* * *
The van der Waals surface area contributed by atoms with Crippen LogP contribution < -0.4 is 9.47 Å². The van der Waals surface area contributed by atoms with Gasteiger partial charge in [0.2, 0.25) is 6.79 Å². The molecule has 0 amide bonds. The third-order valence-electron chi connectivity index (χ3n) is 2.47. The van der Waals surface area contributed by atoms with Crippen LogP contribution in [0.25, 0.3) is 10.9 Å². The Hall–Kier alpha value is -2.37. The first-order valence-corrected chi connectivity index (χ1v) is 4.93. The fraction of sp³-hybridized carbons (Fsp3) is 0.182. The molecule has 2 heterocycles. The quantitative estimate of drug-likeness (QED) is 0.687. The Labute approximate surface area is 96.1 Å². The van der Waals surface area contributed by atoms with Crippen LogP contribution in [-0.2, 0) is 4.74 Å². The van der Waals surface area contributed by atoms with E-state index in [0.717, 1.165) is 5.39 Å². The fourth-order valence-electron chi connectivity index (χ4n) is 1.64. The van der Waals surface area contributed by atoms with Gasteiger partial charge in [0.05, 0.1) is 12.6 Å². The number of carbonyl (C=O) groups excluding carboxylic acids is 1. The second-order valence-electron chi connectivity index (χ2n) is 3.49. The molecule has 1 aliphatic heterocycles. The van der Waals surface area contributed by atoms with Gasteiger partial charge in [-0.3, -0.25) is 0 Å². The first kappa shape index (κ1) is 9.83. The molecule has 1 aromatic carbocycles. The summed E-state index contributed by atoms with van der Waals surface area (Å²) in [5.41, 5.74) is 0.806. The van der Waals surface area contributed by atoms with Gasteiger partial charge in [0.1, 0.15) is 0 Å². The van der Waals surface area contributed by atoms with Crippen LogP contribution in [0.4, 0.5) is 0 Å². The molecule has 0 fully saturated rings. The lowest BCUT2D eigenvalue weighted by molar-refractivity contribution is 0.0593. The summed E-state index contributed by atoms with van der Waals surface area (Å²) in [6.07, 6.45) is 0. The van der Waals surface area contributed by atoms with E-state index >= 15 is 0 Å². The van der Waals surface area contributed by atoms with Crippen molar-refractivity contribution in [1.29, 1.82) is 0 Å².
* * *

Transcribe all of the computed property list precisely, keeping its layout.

The van der Waals surface area contributed by atoms with Crippen LogP contribution < -0.4 is 9.47 Å². The van der Waals surface area contributed by atoms with Gasteiger partial charge in [0.2, 0.25) is 6.79 Å². The molecule has 0 amide bonds. The third-order valence-electron chi connectivity index (χ3n) is 2.47. The van der Waals surface area contributed by atoms with Crippen LogP contribution in [0.25, 0.3) is 10.9 Å². The Hall–Kier alpha value is -2.37. The first-order valence-corrected chi connectivity index (χ1v) is 4.93. The fraction of sp³-hybridized carbons (Fsp3) is 0.182. The molecule has 2 heterocycles. The quantitative estimate of drug-likeness (QED) is 0.687. The Labute approximate surface area is 96.1 Å². The van der Waals surface area contributed by atoms with Crippen LogP contribution in [-0.2, 0) is 4.74 Å². The van der Waals surface area contributed by atoms with E-state index in [0.717, 1.165) is 5.39 Å². The fourth-order valence-electron chi connectivity index (χ4n) is 1.64. The van der Waals surface area contributed by atoms with Gasteiger partial charge in [0.05, 0.1) is 12.6 Å². The number of carbonyl (C=O) groups excluding carboxylic acids is 1. The second-order valence-electron chi connectivity index (χ2n) is 3.49. The molecule has 1 aliphatic heterocycles. The van der Waals surface area contributed by atoms with Gasteiger partial charge in [-0.3, -0.25) is 0 Å². The first kappa shape index (κ1) is 9.83. The molecule has 1 aromatic carbocycles. The summed E-state index contributed by atoms with van der Waals surface area (Å²) in [5.41, 5.74) is 0.806. The van der Waals surface area contributed by atoms with Gasteiger partial charge in [0.1, 0.15) is 0 Å². The van der Waals surface area contributed by atoms with Crippen LogP contribution in [0.4, 0.5) is 0 Å². The molecule has 0 fully saturated rings. The lowest BCUT2D eigenvalue weighted by molar-refractivity contribution is 0.0593. The summed E-state index contributed by atoms with van der Waals surface area (Å²) in [6.07, 6.45) is 0. The van der Waals surface area contributed by atoms with E-state index >= 15 is 0 Å². The van der Waals surface area contributed by atoms with Crippen molar-refractivity contribution in [1.29, 1.82) is 0 Å².